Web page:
+ both 305.9 118.0 56.4 117.8 114.1 116.7 118.0 118.0 105.8 4.6
Advanced ACTPol CMB 164.1 128.7 116.1 128.7 76.3 123.7 128.7 128.7 128.7 1.2
  + Euclid BAO 153.6 44.1 18.8 43.4 29.1 41.0 44.1 44.1 44.1 1.2
  + Euclid WL 97.9 83.4 70.2 83.4 43.0 80.7 74.4 83.4 42.7 1.2
  + both 87.7 25.3 18.3 23.2 23.3 23.5 24.0 25.3 19.7 1.2
S4 CMB 94.1 74.9 63.6 74.9 39.2 73.4 74.9 74.9 74.9 0.9
  + SKA2 BAO 68.2 31.4 13.9 30.6 21.7 28.5 31.4 31.4 31.4 0.9
  + LSST WL 56.6 51.8 31.2 51.8 23.6 51.2 45.0 51.8 24.7 0.9
  + both 47.8 22.2 12.7 19.4 17.3 21.3 21.1 22.2 15.0 0.9
CV-limited 3.6 3.5 3.3 2.2 3.5 1.9 3.4 3.5 0.4
Table 2: Forecast marginal constraints on (95% CL), divided by , for all experiment combinations, and for various priors on other parameters. In columns (3-9), the mild priors of the second column are assumed for the non-fixed parameters (see text). The final column shows the results when no other parameters are marginalised over. Note that there is no result for the CV-limited combination of surveys in the column because we assume for weak lensing in this case.

Finally, the Fisher matrix of BAO is related to that for galaxy clustering. In the distant observer approximation,

(8)

where is the number density of detected galaxies. In order to extract information only from the BAO, derivatives are considered only with respect to the BAO scale described above, i.e.: . The desired Fisher matrix, , then follows directly.

ii.3 Numerical issues and non-linear scales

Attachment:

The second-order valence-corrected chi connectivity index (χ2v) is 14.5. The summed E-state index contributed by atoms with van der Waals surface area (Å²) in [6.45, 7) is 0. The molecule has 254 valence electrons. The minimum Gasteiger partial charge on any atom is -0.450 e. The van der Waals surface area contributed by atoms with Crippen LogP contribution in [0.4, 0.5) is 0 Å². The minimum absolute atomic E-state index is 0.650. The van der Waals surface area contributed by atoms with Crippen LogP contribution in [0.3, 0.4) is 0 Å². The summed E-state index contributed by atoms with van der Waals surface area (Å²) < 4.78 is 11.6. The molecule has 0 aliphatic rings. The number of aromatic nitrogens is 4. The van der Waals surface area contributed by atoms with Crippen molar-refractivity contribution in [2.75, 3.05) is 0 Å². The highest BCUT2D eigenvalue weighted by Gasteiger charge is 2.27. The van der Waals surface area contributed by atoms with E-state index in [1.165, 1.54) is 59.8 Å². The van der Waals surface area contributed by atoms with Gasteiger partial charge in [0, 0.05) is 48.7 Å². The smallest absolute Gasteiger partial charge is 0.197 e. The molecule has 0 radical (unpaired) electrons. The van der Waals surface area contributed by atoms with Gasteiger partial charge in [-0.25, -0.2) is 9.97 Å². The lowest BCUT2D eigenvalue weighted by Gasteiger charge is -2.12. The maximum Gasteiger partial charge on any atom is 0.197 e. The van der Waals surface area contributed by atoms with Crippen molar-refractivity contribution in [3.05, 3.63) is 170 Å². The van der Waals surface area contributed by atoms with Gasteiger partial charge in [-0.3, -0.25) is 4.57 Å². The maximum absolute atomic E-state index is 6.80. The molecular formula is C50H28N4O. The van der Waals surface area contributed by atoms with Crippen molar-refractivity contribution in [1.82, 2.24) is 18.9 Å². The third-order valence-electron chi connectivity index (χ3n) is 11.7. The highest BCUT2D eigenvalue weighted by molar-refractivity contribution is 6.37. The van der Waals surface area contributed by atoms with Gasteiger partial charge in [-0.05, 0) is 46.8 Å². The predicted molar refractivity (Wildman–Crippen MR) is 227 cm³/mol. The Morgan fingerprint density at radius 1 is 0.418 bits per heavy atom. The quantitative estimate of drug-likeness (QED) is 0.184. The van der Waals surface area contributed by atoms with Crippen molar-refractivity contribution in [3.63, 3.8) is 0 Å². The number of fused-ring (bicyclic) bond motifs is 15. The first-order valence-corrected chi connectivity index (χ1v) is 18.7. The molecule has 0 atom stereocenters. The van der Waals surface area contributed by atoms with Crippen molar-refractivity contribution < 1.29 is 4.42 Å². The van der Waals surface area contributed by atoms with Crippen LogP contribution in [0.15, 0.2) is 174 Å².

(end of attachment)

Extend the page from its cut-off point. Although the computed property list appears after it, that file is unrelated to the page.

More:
We use the public CAMB code Lewis:1999bs () to output CMB temperature and polarisation spectra, as well as the matter power spectra necessary to compute BAO and lensing observables using the expressions above. Given our observables, we then compute all derivatives numerically.

When employing numerical derivatives, it is crucial to select a step size in the differentiation parameter which lies within the regime of convergence – too small a step can yield numerical errors, while too large will depart from the regime of validity. In the case of galaxy weak lensing, ensuring convergence proved non-trivial. This was due to the prescription for computing the non-linear matter power spectrum: in the case where non-linearities were included, derivative convergence was not uniformly achievable at higher multipoles, but when predictions were artificially restricted to linear theory, convergence was easily achieved. Therefore, in order to be certain of robust results, we report constraints from galaxy weak lensing using . We select this maximum multipole because it provides agreement of better than between the problematic non-linear case and the well-behaved linear case. Note that we make this conservative cut only for galaxy lensing and for the cross-correlation between galaxy and CMB lensing; the CMB lensing auto-correlation is less affected due to its sensitivity to higher redshifts, where non-linear effects are less important.